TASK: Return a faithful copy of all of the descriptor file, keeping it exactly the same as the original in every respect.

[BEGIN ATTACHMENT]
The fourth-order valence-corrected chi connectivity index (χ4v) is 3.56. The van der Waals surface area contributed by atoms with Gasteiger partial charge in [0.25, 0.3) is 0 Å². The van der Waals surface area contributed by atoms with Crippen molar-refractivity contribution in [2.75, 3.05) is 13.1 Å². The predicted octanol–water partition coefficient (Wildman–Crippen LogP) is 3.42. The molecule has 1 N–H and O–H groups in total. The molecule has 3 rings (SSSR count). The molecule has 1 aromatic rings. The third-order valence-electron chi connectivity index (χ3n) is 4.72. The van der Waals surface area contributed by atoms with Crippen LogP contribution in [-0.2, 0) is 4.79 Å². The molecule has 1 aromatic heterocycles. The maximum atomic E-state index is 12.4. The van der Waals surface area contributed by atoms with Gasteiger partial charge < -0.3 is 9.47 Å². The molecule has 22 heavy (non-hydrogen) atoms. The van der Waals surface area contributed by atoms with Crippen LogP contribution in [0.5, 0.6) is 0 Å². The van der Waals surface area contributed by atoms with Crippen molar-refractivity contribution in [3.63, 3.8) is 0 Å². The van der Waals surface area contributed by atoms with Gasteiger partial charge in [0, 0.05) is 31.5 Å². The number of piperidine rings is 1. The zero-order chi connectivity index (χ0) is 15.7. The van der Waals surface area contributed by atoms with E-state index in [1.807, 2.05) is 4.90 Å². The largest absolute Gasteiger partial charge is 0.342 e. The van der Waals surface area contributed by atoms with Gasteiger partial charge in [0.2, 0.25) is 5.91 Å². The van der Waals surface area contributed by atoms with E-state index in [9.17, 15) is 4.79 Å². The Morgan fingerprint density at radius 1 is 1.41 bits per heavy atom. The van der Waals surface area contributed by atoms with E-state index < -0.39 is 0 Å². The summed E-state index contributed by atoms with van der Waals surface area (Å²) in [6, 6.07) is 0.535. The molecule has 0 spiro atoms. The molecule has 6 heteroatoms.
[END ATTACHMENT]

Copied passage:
The fourth-order valence-corrected chi connectivity index (χ4v) is 3.56. The van der Waals surface area contributed by atoms with Gasteiger partial charge in [0.25, 0.3) is 0 Å². The van der Waals surface area contributed by atoms with Crippen molar-refractivity contribution in [2.75, 3.05) is 13.1 Å². The predicted octanol–water partition coefficient (Wildman–Crippen LogP) is 3.42. The molecule has 1 N–H and O–H groups in total. The molecule has 3 rings (SSSR count). The molecule has 1 aromatic rings. The third-order valence-electron chi connectivity index (χ3n) is 4.72. The van der Waals surface area contributed by atoms with Crippen LogP contribution in [-0.2, 0) is 4.79 Å². The molecule has 1 aromatic heterocycles. The maximum atomic E-state index is 12.4. The van der Waals surface area contributed by atoms with Gasteiger partial charge < -0.3 is 9.47 Å². The molecule has 22 heavy (non-hydrogen) atoms. The van der Waals surface area contributed by atoms with Crippen LogP contribution in [0.5, 0.6) is 0 Å². The van der Waals surface area contributed by atoms with Crippen molar-refractivity contribution in [3.63, 3.8) is 0 Å². The van der Waals surface area contributed by atoms with Gasteiger partial charge in [0, 0.05) is 31.5 Å². The number of piperidine rings is 1. The zero-order chi connectivity index (χ0) is 15.7. The van der Waals surface area contributed by atoms with E-state index in [1.807, 2.05) is 4.90 Å². The largest absolute Gasteiger partial charge is 0.342 e. The van der Waals surface area contributed by atoms with Gasteiger partial charge in [0.2, 0.25) is 5.91 Å². The van der Waals surface area contributed by atoms with E-state index in [9.17, 15) is 4.79 Å². The Morgan fingerprint density at radius 1 is 1.41 bits per heavy atom. The van der Waals surface area contributed by atoms with E-state index < -0.39 is 0 Å². The summed E-state index contributed by atoms with van der Waals surface area (Å²) in [6, 6.07) is 0.535. The molecule has 0 spiro atoms. The molecule has 6 heteroatoms.